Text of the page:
In today's news climate, keeping up with the news can be both easy and challenging to do. Social media makes it easy to see headlines, but difficult to actually read the articles due to paywalls.
The University Libraries strives to provide all students, faculty, and staff valuable resources that will help keep our community informed on current and past events. We understand that equal access to the news and informed citizens strengthens democracy.
That's why the Libraries are actively investing in our robust print and online news collection. By providing access to thousands of searchable newspaper outlets and more than 50 databases, the Libraries aim to reduce barriers to news consumption that students, faculty, and staff may face.
“Newspapers are important because they are multidisciplinary resources that capture the Zeitgeist, or spirit of the times,” Scholarly Resource Development Director Gabrielle Wiersma said. “They can help us learn and understand what is happening in the world today, and provide a lens into the past.”
Social Sciences Librarian Stacy Gilbert added that having access to a wide variety of newspapers, including ethnic and alternative papers, allows anyone interacting with the material to be aware of current and past events from different perspectives.
“Newspapers are often seen as the first to document history, making them an important resource for researching historical events,” Gilbert said.
Subscriptions include but are not limited to international news from outlets like Al Jazeera, print and digital versions of the national news from the New York Times and the Wall Street Journal, as well as state and local newspapers like the Denver Post and the Boulder Daily Camera.
A range of databases can also help users track current events through newspaper articles and authors. The Libraries’ collection includes access to multimedia databases such as The CNN Video Collection and archival databases such as the Colorado Historic Newspapers Collection.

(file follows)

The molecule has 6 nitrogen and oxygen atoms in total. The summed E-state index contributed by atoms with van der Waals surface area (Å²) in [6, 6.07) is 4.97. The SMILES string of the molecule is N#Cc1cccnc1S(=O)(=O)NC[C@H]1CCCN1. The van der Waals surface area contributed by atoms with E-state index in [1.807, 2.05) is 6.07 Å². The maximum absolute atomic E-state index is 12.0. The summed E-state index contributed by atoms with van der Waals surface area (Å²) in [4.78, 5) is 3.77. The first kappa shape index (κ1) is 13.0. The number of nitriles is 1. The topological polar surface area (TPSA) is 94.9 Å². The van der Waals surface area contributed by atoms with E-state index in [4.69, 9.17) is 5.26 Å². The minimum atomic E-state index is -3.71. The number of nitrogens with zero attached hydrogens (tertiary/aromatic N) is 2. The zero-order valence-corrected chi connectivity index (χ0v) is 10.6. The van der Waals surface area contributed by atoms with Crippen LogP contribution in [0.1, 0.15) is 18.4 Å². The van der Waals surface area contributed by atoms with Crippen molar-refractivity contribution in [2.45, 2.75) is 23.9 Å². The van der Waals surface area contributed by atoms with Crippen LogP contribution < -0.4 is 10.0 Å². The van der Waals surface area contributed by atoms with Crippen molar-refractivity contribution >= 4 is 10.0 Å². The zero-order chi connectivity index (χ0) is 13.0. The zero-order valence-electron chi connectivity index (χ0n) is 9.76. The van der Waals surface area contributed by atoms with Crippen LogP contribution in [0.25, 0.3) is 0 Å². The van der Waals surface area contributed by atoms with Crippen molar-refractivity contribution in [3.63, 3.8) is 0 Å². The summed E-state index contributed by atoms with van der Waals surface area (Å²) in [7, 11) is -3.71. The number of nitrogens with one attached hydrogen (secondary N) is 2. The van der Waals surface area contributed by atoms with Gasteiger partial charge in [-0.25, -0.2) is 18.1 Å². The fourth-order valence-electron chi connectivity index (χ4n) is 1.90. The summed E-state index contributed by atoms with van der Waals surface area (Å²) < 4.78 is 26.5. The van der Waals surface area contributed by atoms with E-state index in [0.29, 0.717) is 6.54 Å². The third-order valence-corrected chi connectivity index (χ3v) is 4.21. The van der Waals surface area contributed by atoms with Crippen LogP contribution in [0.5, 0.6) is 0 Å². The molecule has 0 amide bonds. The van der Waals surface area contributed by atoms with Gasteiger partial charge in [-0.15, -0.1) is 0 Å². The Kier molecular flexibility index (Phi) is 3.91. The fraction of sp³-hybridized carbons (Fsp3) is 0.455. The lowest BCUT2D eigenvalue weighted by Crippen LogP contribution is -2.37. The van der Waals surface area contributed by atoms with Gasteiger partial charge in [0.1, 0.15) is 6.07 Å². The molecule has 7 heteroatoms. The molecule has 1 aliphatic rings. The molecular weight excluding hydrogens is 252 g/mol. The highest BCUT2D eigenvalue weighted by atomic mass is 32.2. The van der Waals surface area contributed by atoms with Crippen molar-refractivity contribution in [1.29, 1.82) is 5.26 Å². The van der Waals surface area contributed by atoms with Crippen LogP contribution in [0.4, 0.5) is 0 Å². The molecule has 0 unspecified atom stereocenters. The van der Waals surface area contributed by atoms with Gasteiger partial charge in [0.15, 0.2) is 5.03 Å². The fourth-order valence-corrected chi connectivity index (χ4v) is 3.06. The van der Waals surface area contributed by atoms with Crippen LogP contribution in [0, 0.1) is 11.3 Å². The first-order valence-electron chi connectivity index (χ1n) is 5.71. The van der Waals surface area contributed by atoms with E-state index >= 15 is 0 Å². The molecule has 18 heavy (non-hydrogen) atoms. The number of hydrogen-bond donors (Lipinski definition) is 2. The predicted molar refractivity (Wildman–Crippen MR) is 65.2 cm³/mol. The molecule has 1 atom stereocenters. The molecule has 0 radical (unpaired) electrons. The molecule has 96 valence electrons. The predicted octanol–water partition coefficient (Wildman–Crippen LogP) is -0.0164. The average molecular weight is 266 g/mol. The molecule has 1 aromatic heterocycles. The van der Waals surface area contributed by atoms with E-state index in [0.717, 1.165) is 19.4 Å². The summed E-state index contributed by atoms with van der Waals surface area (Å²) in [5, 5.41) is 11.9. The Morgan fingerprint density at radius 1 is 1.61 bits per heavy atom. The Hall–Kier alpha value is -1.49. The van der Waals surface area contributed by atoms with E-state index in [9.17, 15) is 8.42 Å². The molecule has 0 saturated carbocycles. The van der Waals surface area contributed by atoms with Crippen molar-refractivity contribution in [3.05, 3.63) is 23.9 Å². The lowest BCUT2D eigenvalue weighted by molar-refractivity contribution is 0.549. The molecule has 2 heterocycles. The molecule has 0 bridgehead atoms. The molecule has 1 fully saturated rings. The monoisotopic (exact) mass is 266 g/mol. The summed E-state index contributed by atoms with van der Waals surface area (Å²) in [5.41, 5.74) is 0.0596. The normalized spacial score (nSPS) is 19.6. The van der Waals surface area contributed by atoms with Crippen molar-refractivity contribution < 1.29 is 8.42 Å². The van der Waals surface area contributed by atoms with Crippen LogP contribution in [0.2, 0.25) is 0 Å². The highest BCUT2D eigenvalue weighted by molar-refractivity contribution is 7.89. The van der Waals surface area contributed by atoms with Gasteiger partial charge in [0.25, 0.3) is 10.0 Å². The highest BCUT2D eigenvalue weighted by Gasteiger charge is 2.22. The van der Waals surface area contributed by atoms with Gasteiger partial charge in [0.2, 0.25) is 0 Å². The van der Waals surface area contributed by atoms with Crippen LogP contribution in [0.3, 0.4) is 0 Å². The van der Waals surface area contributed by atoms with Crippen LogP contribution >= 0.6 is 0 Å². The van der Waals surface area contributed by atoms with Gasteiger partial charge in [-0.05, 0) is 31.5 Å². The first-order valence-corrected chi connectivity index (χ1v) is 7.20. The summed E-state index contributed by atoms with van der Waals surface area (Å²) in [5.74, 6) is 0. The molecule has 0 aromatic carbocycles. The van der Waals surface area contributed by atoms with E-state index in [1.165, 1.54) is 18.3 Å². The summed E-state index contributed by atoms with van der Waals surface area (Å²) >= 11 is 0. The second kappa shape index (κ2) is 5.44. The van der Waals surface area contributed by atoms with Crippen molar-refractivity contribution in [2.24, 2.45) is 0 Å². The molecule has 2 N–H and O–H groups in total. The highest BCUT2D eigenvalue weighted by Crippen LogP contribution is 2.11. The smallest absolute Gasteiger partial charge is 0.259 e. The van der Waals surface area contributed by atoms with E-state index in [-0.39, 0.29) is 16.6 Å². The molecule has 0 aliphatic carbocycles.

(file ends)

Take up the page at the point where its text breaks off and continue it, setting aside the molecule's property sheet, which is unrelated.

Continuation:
The Libraries decide which newspapers to obtain not only by the content, but also by the assurance of long term archival access and use, explains Juleah Swanson, who heads the Libraries Acquisition Services.
“Not all versions of the paper we purchase offer that long-term security,” Swanson said. “Newsprint may disintegrate over time, and a newspaper’s digital site might not maintain articles from even a few months back. Because historical news content is essential for research and teaching, we often have to purchase multiple versions of the same content in order to ensure availability for future research.”
The most recent print newspapers are kept on the second floor of Norlin Library between the east staircase and the Ask a Librarian Desk.
New subscriptions are being added to our online collection regularly to ensure that all of our users have access to the news that affects them. From politics to arts and culture, or business and economics to science, the Libraries want to make sure that you’re able to read more than just the headline.